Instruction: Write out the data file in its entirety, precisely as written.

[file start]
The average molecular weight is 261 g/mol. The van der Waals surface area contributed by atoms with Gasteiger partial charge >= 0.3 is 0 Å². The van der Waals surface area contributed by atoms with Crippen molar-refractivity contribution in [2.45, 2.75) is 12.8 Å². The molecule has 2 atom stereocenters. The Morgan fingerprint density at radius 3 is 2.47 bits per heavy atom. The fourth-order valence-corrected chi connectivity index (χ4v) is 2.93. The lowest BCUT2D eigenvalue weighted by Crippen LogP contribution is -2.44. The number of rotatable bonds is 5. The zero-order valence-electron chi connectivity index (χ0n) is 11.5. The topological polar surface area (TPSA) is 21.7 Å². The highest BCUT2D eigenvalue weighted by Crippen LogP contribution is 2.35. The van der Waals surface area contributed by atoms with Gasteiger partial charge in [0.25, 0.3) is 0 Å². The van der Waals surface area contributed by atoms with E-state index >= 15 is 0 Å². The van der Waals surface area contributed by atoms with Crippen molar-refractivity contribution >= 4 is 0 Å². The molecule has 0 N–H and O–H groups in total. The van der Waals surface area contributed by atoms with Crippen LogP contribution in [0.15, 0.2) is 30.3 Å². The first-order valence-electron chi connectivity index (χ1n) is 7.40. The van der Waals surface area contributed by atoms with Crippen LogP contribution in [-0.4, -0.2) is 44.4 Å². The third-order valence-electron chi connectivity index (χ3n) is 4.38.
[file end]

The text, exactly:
The average molecular weight is 261 g/mol. The van der Waals surface area contributed by atoms with Gasteiger partial charge >= 0.3 is 0 Å². The van der Waals surface area contributed by atoms with Crippen molar-refractivity contribution in [2.45, 2.75) is 12.8 Å². The molecule has 2 atom stereocenters. The Morgan fingerprint density at radius 3 is 2.47 bits per heavy atom. The fourth-order valence-corrected chi connectivity index (χ4v) is 2.93. The lowest BCUT2D eigenvalue weighted by Crippen LogP contribution is -2.44. The number of rotatable bonds is 5. The zero-order valence-electron chi connectivity index (χ0n) is 11.5. The topological polar surface area (TPSA) is 21.7 Å². The highest BCUT2D eigenvalue weighted by Crippen LogP contribution is 2.35. The van der Waals surface area contributed by atoms with Gasteiger partial charge in [0.25, 0.3) is 0 Å². The van der Waals surface area contributed by atoms with E-state index >= 15 is 0 Å². The van der Waals surface area contributed by atoms with Crippen molar-refractivity contribution >= 4 is 0 Å². The molecule has 0 N–H and O–H groups in total. The van der Waals surface area contributed by atoms with Crippen LogP contribution in [0.15, 0.2) is 30.3 Å². The first-order valence-electron chi connectivity index (χ1n) is 7.40. The van der Waals surface area contributed by atoms with Crippen LogP contribution in [-0.4, -0.2) is 44.4 Å². The third-order valence-electron chi connectivity index (χ3n) is 4.38.